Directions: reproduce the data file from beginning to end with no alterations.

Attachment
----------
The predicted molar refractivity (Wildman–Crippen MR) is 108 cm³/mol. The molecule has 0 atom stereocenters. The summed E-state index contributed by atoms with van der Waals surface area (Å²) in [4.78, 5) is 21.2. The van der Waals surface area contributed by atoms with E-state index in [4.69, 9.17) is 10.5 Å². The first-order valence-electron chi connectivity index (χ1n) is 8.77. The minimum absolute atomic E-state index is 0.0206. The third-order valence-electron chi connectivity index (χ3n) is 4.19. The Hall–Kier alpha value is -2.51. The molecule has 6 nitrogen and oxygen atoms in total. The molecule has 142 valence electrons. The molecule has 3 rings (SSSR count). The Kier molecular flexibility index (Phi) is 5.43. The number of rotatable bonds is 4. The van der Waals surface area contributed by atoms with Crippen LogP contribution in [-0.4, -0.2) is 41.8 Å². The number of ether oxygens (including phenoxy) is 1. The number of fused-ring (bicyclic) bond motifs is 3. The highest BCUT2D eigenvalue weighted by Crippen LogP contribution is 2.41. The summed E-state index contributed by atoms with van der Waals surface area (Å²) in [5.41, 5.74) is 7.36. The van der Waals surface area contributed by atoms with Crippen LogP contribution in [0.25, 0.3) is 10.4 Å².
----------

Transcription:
The predicted molar refractivity (Wildman–Crippen MR) is 108 cm³/mol. The molecule has 0 atom stereocenters. The summed E-state index contributed by atoms with van der Waals surface area (Å²) in [4.78, 5) is 21.2. The van der Waals surface area contributed by atoms with E-state index in [4.69, 9.17) is 10.5 Å². The first-order valence-electron chi connectivity index (χ1n) is 8.77. The minimum absolute atomic E-state index is 0.0206. The third-order valence-electron chi connectivity index (χ3n) is 4.19. The Hall–Kier alpha value is -2.51. The molecule has 6 nitrogen and oxygen atoms in total. The molecule has 142 valence electrons. The molecule has 3 rings (SSSR count). The Kier molecular flexibility index (Phi) is 5.43. The number of rotatable bonds is 4. The van der Waals surface area contributed by atoms with Crippen LogP contribution in [-0.4, -0.2) is 41.8 Å². The number of ether oxygens (including phenoxy) is 1. The number of fused-ring (bicyclic) bond motifs is 3. The highest BCUT2D eigenvalue weighted by Crippen LogP contribution is 2.41. The summed E-state index contributed by atoms with van der Waals surface area (Å²) in [5.41, 5.74) is 7.36. The van der Waals surface area contributed by atoms with Crippen LogP contribution in [0.25, 0.3) is 10.4 Å².